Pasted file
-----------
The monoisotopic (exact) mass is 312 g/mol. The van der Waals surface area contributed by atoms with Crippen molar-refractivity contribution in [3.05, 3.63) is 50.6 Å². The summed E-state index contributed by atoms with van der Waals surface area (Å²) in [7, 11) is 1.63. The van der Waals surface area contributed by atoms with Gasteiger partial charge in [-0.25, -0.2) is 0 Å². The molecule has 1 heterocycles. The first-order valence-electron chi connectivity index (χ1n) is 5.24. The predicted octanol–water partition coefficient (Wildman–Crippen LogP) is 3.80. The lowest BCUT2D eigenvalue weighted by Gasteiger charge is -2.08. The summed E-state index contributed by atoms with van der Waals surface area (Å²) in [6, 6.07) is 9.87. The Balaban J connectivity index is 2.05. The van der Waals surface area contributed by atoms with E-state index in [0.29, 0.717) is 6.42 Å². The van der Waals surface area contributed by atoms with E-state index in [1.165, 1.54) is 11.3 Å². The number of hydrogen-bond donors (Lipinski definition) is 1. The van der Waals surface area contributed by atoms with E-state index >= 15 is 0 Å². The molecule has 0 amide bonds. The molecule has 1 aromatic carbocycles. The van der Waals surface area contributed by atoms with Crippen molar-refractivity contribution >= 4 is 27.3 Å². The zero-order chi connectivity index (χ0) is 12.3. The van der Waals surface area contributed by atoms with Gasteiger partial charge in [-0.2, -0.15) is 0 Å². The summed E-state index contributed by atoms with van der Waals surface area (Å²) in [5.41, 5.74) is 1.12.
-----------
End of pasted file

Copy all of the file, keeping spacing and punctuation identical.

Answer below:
The monoisotopic (exact) mass is 312 g/mol. The van der Waals surface area contributed by atoms with Crippen molar-refractivity contribution in [3.05, 3.63) is 50.6 Å². The summed E-state index contributed by atoms with van der Waals surface area (Å²) in [7, 11) is 1.63. The van der Waals surface area contributed by atoms with Gasteiger partial charge in [-0.25, -0.2) is 0 Å². The molecule has 1 heterocycles. The first-order valence-electron chi connectivity index (χ1n) is 5.24. The predicted octanol–water partition coefficient (Wildman–Crippen LogP) is 3.80. The lowest BCUT2D eigenvalue weighted by Gasteiger charge is -2.08. The summed E-state index contributed by atoms with van der Waals surface area (Å²) in [6, 6.07) is 9.87. The Balaban J connectivity index is 2.05. The van der Waals surface area contributed by atoms with E-state index in [0.29, 0.717) is 6.42 Å². The van der Waals surface area contributed by atoms with E-state index in [1.165, 1.54) is 11.3 Å². The number of hydrogen-bond donors (Lipinski definition) is 1. The van der Waals surface area contributed by atoms with E-state index >= 15 is 0 Å². The molecule has 0 amide bonds. The molecule has 1 aromatic carbocycles. The van der Waals surface area contributed by atoms with Crippen molar-refractivity contribution >= 4 is 27.3 Å². The zero-order chi connectivity index (χ0) is 12.3. The van der Waals surface area contributed by atoms with Gasteiger partial charge in [-0.2, -0.15) is 0 Å². The summed E-state index contributed by atoms with van der Waals surface area (Å²) in [5.41, 5.74) is 1.12.